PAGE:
Viewpoints – On Forms of Address(22-03-2008)
There is, after all, something quite sound and healthy in the basic scientific approach, as long as the motive that dictates the enquiry is genuine: first, by trial and error, one learns what works and what doesn’t; then, through attentive observation, one learns how it works and how it doesn’t.
And thus, one gains the knowledge of processes and of their applications in response to specific necessities.
Auroville being itself a laboratory, our first necessity is to obtain the freedom to continue to experiment and to gradually achieve a certain transformative critical mass.
For this freedom to be obtained, we require the continued approval of the larger existing society within which we operate.
By now, in this regard, we have recorded a fairly detailed picture of what works and what doesn’t, and of how it works and doesn’t.
Yet we appear reluctant to, as numerous voices exhort, ‘put our act together’…
Perhaps this is due to a mistaken identification on our part: our self-importance gets in the way!
While science as a discipline demands detachment, we tend to believe in the roles we must play.
But this only blurs our perspective and delays the clarity of understanding, which ought to be straightforward: whenever we approach and meet equally every rung of the larger existing social structure with a spirit that includes probity, integrity, transparency, a flame for progress, fraternity and respect, it works. Whenever, instead, we display manipulation, or diffidence, lack of regard and vindictive challenge, it doesn’t.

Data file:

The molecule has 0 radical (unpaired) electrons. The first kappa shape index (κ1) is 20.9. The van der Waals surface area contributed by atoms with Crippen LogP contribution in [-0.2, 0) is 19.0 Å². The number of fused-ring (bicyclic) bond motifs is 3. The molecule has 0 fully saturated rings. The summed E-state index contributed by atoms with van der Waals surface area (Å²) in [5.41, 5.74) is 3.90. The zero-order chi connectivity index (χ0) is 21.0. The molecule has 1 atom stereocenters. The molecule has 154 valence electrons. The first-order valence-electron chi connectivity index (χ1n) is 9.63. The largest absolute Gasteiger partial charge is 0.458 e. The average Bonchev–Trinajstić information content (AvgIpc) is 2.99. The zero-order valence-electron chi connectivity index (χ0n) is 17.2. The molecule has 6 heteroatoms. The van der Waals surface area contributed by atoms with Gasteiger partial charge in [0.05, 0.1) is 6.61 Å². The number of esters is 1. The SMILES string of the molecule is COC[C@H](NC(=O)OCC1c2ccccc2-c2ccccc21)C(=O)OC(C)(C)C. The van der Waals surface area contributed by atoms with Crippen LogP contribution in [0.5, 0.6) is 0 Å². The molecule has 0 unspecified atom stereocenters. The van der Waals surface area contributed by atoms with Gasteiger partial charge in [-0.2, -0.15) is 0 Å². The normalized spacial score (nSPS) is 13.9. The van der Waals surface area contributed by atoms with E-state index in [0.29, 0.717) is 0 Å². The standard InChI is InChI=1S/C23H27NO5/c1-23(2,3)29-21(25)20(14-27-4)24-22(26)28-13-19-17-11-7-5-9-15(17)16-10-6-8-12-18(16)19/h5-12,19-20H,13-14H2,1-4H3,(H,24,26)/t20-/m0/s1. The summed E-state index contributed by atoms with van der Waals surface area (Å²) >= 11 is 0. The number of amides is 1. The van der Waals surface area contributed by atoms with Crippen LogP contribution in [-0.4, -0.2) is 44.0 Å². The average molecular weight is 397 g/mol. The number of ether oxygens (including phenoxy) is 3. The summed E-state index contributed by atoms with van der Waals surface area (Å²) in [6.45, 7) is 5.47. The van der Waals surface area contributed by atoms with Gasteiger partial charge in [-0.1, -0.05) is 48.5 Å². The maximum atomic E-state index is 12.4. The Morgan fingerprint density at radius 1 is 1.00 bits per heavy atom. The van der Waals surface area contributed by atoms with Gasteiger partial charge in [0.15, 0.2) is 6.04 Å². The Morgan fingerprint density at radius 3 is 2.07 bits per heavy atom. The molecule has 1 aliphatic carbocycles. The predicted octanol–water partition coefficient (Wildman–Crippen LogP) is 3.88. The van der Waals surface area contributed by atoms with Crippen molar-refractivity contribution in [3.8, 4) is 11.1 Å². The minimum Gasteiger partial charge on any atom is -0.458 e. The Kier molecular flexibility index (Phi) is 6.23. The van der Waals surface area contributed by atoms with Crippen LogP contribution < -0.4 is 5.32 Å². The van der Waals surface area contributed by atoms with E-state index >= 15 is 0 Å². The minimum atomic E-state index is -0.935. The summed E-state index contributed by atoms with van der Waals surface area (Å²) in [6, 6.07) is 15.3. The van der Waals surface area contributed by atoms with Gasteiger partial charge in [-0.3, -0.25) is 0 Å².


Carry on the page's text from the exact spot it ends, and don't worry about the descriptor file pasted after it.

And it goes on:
It is also evident that the larger societal frame expects intelligible and reliable references: what harm can come from providing those, and even being proactive about it?
Harm only comes if and when, in the provision, the communicators seek more recognition than for a garden well-tended, a plank well-planed, an account well-made, a table well-laid…
Can there be a better protection for our freedom – and duty – to experiment than respect and appreciation?